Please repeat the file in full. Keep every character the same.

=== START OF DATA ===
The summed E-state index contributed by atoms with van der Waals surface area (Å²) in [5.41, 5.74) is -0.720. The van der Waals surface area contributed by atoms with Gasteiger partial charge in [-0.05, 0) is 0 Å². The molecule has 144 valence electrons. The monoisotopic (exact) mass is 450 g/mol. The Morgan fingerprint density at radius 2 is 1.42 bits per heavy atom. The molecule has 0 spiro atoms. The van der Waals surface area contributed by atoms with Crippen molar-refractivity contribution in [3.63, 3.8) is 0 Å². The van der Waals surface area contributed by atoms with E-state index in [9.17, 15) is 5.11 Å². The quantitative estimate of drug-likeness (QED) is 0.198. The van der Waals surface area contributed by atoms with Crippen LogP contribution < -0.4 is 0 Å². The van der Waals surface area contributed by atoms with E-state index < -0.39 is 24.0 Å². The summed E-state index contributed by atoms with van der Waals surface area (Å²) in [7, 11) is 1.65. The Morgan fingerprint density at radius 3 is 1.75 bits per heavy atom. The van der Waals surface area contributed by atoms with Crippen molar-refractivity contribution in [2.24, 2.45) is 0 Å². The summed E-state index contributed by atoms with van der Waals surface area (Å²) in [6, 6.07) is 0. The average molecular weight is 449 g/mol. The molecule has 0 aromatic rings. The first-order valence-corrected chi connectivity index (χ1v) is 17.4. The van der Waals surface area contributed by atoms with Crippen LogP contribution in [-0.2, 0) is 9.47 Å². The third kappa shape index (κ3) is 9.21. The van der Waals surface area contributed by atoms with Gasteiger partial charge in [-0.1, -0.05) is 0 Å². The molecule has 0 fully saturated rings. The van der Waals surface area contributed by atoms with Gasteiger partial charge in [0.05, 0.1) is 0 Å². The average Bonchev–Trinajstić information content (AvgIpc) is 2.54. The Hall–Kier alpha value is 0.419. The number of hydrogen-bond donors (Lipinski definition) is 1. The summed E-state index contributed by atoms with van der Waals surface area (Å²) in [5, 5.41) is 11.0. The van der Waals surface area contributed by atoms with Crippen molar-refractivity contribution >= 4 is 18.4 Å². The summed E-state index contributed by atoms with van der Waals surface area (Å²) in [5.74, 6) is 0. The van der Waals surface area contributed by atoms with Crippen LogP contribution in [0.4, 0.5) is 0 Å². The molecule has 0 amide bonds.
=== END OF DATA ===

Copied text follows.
The summed E-state index contributed by atoms with van der Waals surface area (Å²) in [5.41, 5.74) is -0.720. The van der Waals surface area contributed by atoms with Gasteiger partial charge in [-0.05, 0) is 0 Å². The molecule has 144 valence electrons. The monoisotopic (exact) mass is 450 g/mol. The Morgan fingerprint density at radius 2 is 1.42 bits per heavy atom. The molecule has 0 spiro atoms. The van der Waals surface area contributed by atoms with Crippen molar-refractivity contribution in [3.63, 3.8) is 0 Å². The van der Waals surface area contributed by atoms with E-state index in [9.17, 15) is 5.11 Å². The quantitative estimate of drug-likeness (QED) is 0.198. The van der Waals surface area contributed by atoms with Crippen LogP contribution < -0.4 is 0 Å². The van der Waals surface area contributed by atoms with E-state index < -0.39 is 24.0 Å². The summed E-state index contributed by atoms with van der Waals surface area (Å²) in [7, 11) is 1.65. The Morgan fingerprint density at radius 3 is 1.75 bits per heavy atom. The van der Waals surface area contributed by atoms with Crippen molar-refractivity contribution in [2.24, 2.45) is 0 Å². The summed E-state index contributed by atoms with van der Waals surface area (Å²) in [6, 6.07) is 0. The average molecular weight is 449 g/mol. The molecule has 0 aromatic rings. The first-order valence-corrected chi connectivity index (χ1v) is 17.4. The van der Waals surface area contributed by atoms with Crippen LogP contribution in [-0.2, 0) is 9.47 Å². The third kappa shape index (κ3) is 9.21. The van der Waals surface area contributed by atoms with Gasteiger partial charge in [-0.1, -0.05) is 0 Å². The molecule has 0 fully saturated rings. The van der Waals surface area contributed by atoms with Gasteiger partial charge in [0.05, 0.1) is 0 Å². The average Bonchev–Trinajstić information content (AvgIpc) is 2.54. The Hall–Kier alpha value is 0.419. The number of hydrogen-bond donors (Lipinski definition) is 1. The summed E-state index contributed by atoms with van der Waals surface area (Å²) in [5, 5.41) is 11.0. The van der Waals surface area contributed by atoms with Crippen molar-refractivity contribution >= 4 is 18.4 Å². The summed E-state index contributed by atoms with van der Waals surface area (Å²) in [5.74, 6) is 0. The van der Waals surface area contributed by atoms with Crippen LogP contribution in [0.4, 0.5) is 0 Å². The molecule has 0 amide bonds.